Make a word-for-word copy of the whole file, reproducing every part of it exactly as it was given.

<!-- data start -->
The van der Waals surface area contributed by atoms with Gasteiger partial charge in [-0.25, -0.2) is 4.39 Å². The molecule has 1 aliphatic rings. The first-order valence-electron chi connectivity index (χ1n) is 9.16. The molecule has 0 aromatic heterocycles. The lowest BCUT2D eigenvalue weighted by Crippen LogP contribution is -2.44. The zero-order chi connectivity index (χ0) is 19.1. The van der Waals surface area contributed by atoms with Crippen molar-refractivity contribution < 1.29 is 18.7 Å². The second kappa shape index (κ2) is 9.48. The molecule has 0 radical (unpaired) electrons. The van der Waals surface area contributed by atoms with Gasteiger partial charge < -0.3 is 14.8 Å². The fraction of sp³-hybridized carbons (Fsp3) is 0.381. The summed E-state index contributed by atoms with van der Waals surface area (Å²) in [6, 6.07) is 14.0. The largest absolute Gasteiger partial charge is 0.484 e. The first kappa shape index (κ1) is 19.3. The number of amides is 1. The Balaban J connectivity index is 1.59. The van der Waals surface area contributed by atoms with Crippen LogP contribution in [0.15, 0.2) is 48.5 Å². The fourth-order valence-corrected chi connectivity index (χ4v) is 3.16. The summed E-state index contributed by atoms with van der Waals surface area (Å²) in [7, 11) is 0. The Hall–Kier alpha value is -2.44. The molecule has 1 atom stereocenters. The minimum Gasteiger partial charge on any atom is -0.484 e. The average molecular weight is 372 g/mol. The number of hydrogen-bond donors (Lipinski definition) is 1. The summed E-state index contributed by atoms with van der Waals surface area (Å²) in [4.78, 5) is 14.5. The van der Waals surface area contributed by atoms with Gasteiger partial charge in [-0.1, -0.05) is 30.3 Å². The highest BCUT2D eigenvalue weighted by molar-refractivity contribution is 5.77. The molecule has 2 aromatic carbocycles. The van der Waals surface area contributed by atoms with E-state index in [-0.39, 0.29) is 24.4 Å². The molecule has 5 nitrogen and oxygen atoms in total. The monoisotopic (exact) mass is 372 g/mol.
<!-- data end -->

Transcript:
The van der Waals surface area contributed by atoms with Gasteiger partial charge in [-0.25, -0.2) is 4.39 Å². The molecule has 1 aliphatic rings. The first-order valence-electron chi connectivity index (χ1n) is 9.16. The molecule has 0 aromatic heterocycles. The lowest BCUT2D eigenvalue weighted by Crippen LogP contribution is -2.44. The zero-order chi connectivity index (χ0) is 19.1. The van der Waals surface area contributed by atoms with Crippen molar-refractivity contribution < 1.29 is 18.7 Å². The second kappa shape index (κ2) is 9.48. The molecule has 0 radical (unpaired) electrons. The van der Waals surface area contributed by atoms with Gasteiger partial charge < -0.3 is 14.8 Å². The fraction of sp³-hybridized carbons (Fsp3) is 0.381. The summed E-state index contributed by atoms with van der Waals surface area (Å²) in [6, 6.07) is 14.0. The largest absolute Gasteiger partial charge is 0.484 e. The first kappa shape index (κ1) is 19.3. The number of amides is 1. The Balaban J connectivity index is 1.59. The van der Waals surface area contributed by atoms with Crippen LogP contribution in [0.15, 0.2) is 48.5 Å². The fourth-order valence-corrected chi connectivity index (χ4v) is 3.16. The summed E-state index contributed by atoms with van der Waals surface area (Å²) in [7, 11) is 0. The Hall–Kier alpha value is -2.44. The molecule has 1 atom stereocenters. The minimum Gasteiger partial charge on any atom is -0.484 e. The average molecular weight is 372 g/mol. The number of hydrogen-bond donors (Lipinski definition) is 1. The summed E-state index contributed by atoms with van der Waals surface area (Å²) in [4.78, 5) is 14.5. The van der Waals surface area contributed by atoms with Gasteiger partial charge in [-0.1, -0.05) is 30.3 Å². The highest BCUT2D eigenvalue weighted by molar-refractivity contribution is 5.77. The molecule has 2 aromatic carbocycles. The van der Waals surface area contributed by atoms with E-state index in [-0.39, 0.29) is 24.4 Å². The molecule has 5 nitrogen and oxygen atoms in total. The monoisotopic (exact) mass is 372 g/mol.